Saturday, March 19, 2011

#177: Bodie Hodge

Bodie Hodge is Ken Ham's son in law and in charge of the day to day operations at Kentucky’s Creation Museum. He also writes for Answers in Genesis and has a … uh … Kantian view of morality, defending the counterexamples in the stupidest D-grade intro student manner.

Here is a list of his major contributions to Answers in Genesis, including highbrow scientifically meticulous investigations into the age of Metuselah, why human lifespans were shorter after the flood, how Eve knew the apple was edible, and – of course – evolution. This one is a good example; he responds to an unbeliever who offers no reasons or substantiations at all. It's a one-way argument against a strawman, and Hodge still manages to loose the debate! In other words, Hodge is the kind of person who – as the saying goes – would lose a debate with a dead hamster (if truth and coherence are standards).

AiG is founded on the view that the Bible is the ultimate science textbook, and their writers are fond of trying to show how you can precisely derive things from the Bible. Hodge therefore uses the Bible to derive the sinking of the Atlantis as taking place somewhere between 1818 BC and 600 BC. Words fail.

Diagnosis: Yet another crank who couldn’t distinguish evidence from fantasy if his life depended on it, but Hodge is among the more blatant examples. Consequently, he seems to have a sound fanbase among those who find Ken Ham and Jason Lisle to be abstruse and esoteric.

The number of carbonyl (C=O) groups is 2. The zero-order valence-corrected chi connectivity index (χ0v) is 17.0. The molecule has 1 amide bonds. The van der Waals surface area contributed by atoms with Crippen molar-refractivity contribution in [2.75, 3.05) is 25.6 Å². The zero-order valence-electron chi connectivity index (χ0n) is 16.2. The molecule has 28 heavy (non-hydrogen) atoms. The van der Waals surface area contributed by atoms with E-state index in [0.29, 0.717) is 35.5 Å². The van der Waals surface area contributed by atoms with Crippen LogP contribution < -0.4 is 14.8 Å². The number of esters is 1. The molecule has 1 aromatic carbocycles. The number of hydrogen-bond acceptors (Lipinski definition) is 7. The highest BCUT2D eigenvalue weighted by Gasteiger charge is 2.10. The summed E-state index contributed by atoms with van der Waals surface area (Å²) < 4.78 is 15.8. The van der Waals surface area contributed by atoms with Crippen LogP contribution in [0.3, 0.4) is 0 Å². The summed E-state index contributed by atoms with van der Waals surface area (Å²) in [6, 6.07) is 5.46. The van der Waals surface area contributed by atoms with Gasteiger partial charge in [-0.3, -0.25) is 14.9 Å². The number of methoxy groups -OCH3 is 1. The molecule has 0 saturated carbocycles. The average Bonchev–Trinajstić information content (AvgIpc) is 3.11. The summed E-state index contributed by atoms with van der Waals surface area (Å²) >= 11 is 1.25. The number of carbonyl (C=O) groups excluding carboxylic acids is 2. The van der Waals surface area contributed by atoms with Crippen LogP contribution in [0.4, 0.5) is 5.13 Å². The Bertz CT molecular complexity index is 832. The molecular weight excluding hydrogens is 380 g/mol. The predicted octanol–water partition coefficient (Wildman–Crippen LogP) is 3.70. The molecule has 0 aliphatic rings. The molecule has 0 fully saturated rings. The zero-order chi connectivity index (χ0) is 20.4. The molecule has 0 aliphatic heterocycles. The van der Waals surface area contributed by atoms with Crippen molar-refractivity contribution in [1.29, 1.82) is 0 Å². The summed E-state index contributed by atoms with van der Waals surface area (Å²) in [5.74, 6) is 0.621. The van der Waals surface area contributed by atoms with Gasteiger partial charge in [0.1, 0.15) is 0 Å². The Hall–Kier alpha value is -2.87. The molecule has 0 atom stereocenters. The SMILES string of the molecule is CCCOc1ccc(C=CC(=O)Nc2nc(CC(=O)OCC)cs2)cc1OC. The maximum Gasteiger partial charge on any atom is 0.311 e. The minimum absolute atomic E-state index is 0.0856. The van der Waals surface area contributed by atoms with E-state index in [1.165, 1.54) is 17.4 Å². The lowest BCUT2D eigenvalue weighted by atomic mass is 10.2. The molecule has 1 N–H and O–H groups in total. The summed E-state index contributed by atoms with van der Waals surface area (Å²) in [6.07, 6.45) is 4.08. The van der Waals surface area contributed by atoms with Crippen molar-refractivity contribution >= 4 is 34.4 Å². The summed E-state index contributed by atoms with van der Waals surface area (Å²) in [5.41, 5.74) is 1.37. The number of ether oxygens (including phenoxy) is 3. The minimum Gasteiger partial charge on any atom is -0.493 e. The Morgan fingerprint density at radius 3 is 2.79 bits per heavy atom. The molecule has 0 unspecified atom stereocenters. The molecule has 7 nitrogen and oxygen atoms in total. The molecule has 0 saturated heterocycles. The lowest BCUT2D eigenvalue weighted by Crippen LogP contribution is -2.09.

3 comments:

  1. You can see a message from Hodge to all atheists here. Spot the fallacies.

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  2. You say you're this blog is "currently subject to a short break; I suggest you take as much time as you like before resuming operation. In fact, if you decided to fold your tent permanently I can't say that I would see it as any great loss.

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  3. Throwing his two cents into the War on Christmas, Hodge suggested that non-Christians shouldn't take any days off work during Christmas. Indeed, not being very well informed about the history of winter festivities or atheists or anything else, Hodge suggested that if atheists don't work on Christmas day, that "implies there is some God out there that’s holy that makes a day special." Right. Or that nothing is open.

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